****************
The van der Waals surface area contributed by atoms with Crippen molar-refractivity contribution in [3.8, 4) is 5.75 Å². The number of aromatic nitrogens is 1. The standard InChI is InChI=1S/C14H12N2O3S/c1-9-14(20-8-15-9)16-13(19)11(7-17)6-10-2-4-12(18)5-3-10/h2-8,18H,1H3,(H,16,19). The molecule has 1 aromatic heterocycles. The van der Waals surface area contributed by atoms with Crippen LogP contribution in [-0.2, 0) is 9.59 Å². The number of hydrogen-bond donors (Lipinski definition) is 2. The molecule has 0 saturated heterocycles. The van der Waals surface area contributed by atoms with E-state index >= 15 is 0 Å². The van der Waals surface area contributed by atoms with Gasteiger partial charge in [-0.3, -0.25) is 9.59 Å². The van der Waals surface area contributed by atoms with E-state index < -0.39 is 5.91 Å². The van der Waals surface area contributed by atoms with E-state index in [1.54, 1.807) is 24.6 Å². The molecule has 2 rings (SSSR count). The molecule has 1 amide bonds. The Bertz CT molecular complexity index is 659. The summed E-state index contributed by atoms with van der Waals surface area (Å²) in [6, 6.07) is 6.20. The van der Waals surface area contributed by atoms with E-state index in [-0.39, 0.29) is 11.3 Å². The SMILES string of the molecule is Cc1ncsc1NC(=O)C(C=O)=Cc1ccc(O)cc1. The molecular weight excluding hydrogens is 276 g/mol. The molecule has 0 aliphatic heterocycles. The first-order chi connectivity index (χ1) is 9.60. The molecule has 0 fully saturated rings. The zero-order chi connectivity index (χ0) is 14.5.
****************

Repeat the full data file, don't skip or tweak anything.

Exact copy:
The van der Waals surface area contributed by atoms with Crippen molar-refractivity contribution in [3.8, 4) is 5.75 Å². The number of aromatic nitrogens is 1. The standard InChI is InChI=1S/C14H12N2O3S/c1-9-14(20-8-15-9)16-13(19)11(7-17)6-10-2-4-12(18)5-3-10/h2-8,18H,1H3,(H,16,19). The molecule has 1 aromatic heterocycles. The van der Waals surface area contributed by atoms with Crippen LogP contribution in [-0.2, 0) is 9.59 Å². The number of hydrogen-bond donors (Lipinski definition) is 2. The molecule has 0 saturated heterocycles. The van der Waals surface area contributed by atoms with E-state index >= 15 is 0 Å². The van der Waals surface area contributed by atoms with Gasteiger partial charge in [-0.3, -0.25) is 9.59 Å². The van der Waals surface area contributed by atoms with E-state index < -0.39 is 5.91 Å². The van der Waals surface area contributed by atoms with E-state index in [1.54, 1.807) is 24.6 Å². The molecule has 2 rings (SSSR count). The molecule has 1 amide bonds. The Bertz CT molecular complexity index is 659. The summed E-state index contributed by atoms with van der Waals surface area (Å²) in [6, 6.07) is 6.20. The van der Waals surface area contributed by atoms with E-state index in [-0.39, 0.29) is 11.3 Å². The SMILES string of the molecule is Cc1ncsc1NC(=O)C(C=O)=Cc1ccc(O)cc1. The molecular weight excluding hydrogens is 276 g/mol. The molecule has 0 aliphatic heterocycles. The first-order chi connectivity index (χ1) is 9.60. The molecule has 0 fully saturated rings. The zero-order chi connectivity index (χ0) is 14.5.